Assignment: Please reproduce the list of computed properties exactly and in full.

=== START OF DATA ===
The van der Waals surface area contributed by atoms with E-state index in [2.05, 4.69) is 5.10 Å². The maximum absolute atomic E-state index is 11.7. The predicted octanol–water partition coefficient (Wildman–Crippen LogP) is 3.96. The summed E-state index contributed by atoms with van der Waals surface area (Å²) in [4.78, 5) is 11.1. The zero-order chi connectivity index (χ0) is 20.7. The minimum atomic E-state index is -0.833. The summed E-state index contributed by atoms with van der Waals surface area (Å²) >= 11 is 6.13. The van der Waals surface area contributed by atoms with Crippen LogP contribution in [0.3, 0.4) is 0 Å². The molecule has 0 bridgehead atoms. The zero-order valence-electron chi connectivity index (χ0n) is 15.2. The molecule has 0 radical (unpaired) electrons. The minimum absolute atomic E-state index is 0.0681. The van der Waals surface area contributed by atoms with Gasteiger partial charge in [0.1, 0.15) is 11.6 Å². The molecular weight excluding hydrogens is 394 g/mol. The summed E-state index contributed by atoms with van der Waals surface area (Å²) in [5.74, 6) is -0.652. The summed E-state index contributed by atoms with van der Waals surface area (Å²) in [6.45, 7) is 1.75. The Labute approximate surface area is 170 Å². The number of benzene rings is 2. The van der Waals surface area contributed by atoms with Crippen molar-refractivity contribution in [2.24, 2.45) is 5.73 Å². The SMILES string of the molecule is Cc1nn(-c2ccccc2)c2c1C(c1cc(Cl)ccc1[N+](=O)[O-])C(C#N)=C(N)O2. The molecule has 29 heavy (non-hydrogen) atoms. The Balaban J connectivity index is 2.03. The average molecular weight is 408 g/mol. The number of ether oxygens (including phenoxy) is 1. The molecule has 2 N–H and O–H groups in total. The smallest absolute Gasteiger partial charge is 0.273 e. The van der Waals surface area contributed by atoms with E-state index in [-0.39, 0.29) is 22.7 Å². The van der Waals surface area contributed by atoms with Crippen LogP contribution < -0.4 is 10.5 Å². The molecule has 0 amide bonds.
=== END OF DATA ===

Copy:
The van der Waals surface area contributed by atoms with E-state index in [2.05, 4.69) is 5.10 Å². The maximum absolute atomic E-state index is 11.7. The predicted octanol–water partition coefficient (Wildman–Crippen LogP) is 3.96. The summed E-state index contributed by atoms with van der Waals surface area (Å²) in [4.78, 5) is 11.1. The zero-order chi connectivity index (χ0) is 20.7. The minimum atomic E-state index is -0.833. The summed E-state index contributed by atoms with van der Waals surface area (Å²) >= 11 is 6.13. The van der Waals surface area contributed by atoms with Crippen LogP contribution in [0.3, 0.4) is 0 Å². The molecule has 0 bridgehead atoms. The zero-order valence-electron chi connectivity index (χ0n) is 15.2. The molecule has 0 radical (unpaired) electrons. The minimum absolute atomic E-state index is 0.0681. The van der Waals surface area contributed by atoms with Gasteiger partial charge in [0.1, 0.15) is 11.6 Å². The molecular weight excluding hydrogens is 394 g/mol. The summed E-state index contributed by atoms with van der Waals surface area (Å²) in [5.74, 6) is -0.652. The summed E-state index contributed by atoms with van der Waals surface area (Å²) in [6.45, 7) is 1.75. The Labute approximate surface area is 170 Å². The number of benzene rings is 2. The van der Waals surface area contributed by atoms with Crippen molar-refractivity contribution in [2.24, 2.45) is 5.73 Å². The SMILES string of the molecule is Cc1nn(-c2ccccc2)c2c1C(c1cc(Cl)ccc1[N+](=O)[O-])C(C#N)=C(N)O2. The molecule has 29 heavy (non-hydrogen) atoms. The Balaban J connectivity index is 2.03. The average molecular weight is 408 g/mol. The number of ether oxygens (including phenoxy) is 1. The molecule has 2 N–H and O–H groups in total. The smallest absolute Gasteiger partial charge is 0.273 e. The van der Waals surface area contributed by atoms with E-state index in [-0.39, 0.29) is 22.7 Å². The van der Waals surface area contributed by atoms with Crippen LogP contribution < -0.4 is 10.5 Å². The molecule has 0 amide bonds.